Richard Data is an environmental health coordinator with the International Rescue Committee’s emergency response team. Originally from Uganda, Data spent two months in Sierra Leone in late 2014 to assist in the construction and management of four isolation units for patients being tested for Ebola. Data reflects on his work in the Bo District during the height of the Ebola epidemic, which has killed more than 10,000 people in Sierra Leone, Liberia, and Guinea.

My blood went cold when I read the email. The IRC’s emergency director was writing to ask me if I would consider being deployed to Sierra Leone for the Ebola response. I thought about it a lot and I talked to my wife, Jolly, who is my best friend. She started crying. She said, “I knew it would be in West Africa.”

We had recently had our first child in July 2014 too—a little boy named Jesse. I couldn’t imagine leaving him. But I knew that people needed help stopping Ebola.

Fighting for Their Lives

My first day in Sierra Leone, I met my new colleague, an American doctor named Solomon Kuah. That day, he was merely a stranger to me. Now, months later, I credit Sol for taking good care of me and ensuring I returned to Jolly and Jesse alive.

During the first week, I traveled to the government hospital in the city of Bo, a hot spot of the outbreak. We went through countless Ebola checkpoints where our temperatures were taken. Our driver told me many things about Ebola. As he spoke, I thought, “Is this person safe? Is this chair safe? Am I still safe?” This is how you always feel in an Ebola hot spot.

When we arrived, I saw a helpless patient sitting, isolated, in a fenced-in area of the hospital—perhaps counting his last hours on earth.

There was a building covered with plastic sheeting. A nurse told me it was the morgue. “We have a dead body in there waiting for the burial team,” she said. A breeze blew a sheet aside and I saw the corpse. I knew that we needed to act very quickly to fix this place. Otherwise, many more people were going to die, including those who had come to help, like me.

Within three days, we had set up a temporary Ebola isolation unit using an empty ward and tents. As we moved patients into the isolation unit, my eyes welled with tears behind my safety goggles. There were so many people—men, women, and children—fighting for their lives.

At the same time we were treating patients, we were also building another, more long-term isolation unit. We worked long and hard, constructing clean toilets and showers, and making sure everything was safe and comfortable for patients. Most important, it was also safe for health care workers and volunteers, allowing us to observe and interact with patients from a distance, without going directly into the unit.

The hospital staff worked so tirelessly with us under these difficult conditions. They kept saying to us, “Thank you for coming to support us. But please be careful—we don’t want you to die here too.” We trained the staff on infection prevention and control measures in an effort to safely and effectively treat patients together.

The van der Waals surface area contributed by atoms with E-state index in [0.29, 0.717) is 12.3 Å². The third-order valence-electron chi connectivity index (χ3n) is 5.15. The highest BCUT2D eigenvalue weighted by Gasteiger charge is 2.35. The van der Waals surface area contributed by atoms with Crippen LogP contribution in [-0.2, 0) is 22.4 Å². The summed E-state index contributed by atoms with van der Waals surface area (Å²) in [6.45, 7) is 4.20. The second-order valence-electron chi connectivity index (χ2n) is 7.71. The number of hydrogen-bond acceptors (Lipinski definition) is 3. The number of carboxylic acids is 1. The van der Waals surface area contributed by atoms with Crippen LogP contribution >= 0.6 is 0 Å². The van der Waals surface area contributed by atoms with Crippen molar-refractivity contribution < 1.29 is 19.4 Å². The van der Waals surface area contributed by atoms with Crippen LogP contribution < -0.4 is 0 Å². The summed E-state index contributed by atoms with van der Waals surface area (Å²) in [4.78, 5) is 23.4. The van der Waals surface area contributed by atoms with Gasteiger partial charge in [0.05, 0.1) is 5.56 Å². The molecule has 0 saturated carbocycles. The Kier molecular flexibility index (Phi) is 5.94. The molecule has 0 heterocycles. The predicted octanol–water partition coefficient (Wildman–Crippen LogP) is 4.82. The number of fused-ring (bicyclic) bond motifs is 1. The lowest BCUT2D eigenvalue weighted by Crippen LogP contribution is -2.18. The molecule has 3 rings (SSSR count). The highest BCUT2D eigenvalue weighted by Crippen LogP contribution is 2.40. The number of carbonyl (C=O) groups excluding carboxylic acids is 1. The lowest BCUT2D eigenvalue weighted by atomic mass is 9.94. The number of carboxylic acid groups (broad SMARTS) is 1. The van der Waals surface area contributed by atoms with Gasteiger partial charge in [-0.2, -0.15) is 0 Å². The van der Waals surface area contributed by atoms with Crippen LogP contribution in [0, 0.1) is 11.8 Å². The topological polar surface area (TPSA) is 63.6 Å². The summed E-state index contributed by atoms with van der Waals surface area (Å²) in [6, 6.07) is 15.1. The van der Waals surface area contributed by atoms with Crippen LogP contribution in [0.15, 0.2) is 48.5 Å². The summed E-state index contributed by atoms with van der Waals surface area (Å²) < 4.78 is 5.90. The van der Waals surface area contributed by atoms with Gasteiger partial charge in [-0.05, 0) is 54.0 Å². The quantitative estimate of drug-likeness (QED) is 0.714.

Throughout the construction, I kept in mind that if I got infected, this was where I would be treated. That helped me keep things in perspective and motivated me to make sure that the unit was as humane as possible for everyone.

The Best and Worst Moments

The worst moments were the ones where I felt helpless.

During one of my rounds to check up on patients, I came across a young boy who was in extreme pain. He was struggling for his life, weak and crying with a broken voice. There was nothing I could do other than to clean his bed. His cries could be heard all through the night. The next day, early in the morning, I learned that he had passed on.

Even though I couldn’t save his life, I felt that by cleaning his bed, laying down fresh sheets, and tucking in his small body, I helped him to die in dignity. The whole time, I asked myself one question over and over: “Did I do everything that I could do?”

In another case, a young girl who was around three years old was admitted into our temporary isolation unit with most of her family. Within a day, both of her parents had died. Soon, her grandfather tested positive for Ebola and was transferred to the treatment center. I could see the misery written on the girl’s face; she suddenly found herself among strangers. As I watched her, I thought of my little Jesse. My best day in the unit was when her Ebola test results came back negative and she went home with her aunt.

I left Sierra Leone on December 28 and spent my plane ride home thinking about our work with Ebola. I have a new perception of sickness and death now. I am grateful that I was able to save lives, and also that I was able to help ease the coming of death for some.

I was home with Jolly and Jesse just in time to celebrate the start of 2015. Together, we prayed for a peaceful new year.

Good News From Liberia

I heard this week that Liberia was pronounced Ebola-free. This is great news for the people of Liberia, the government, and all the humanitarian workers who arrived in the country to save lives during the outbreak. Many died in their attempts to rescue people they didn’t even know. This news shows that their efforts and sacrifices were not in vain.

However, we must never grow complacent and take things for granted. Countries like the Democratic Republic of the Congo and Uganda have had reoccurrences of Ebola. We need to learn from all that happened, continue to create awareness, and strengthen local health systems to be better prepared to respond in future.

I pray that soon, Sierra Leone and all of the remaining affected countries will be declared Ebola-free as well.

Source: Yahoo News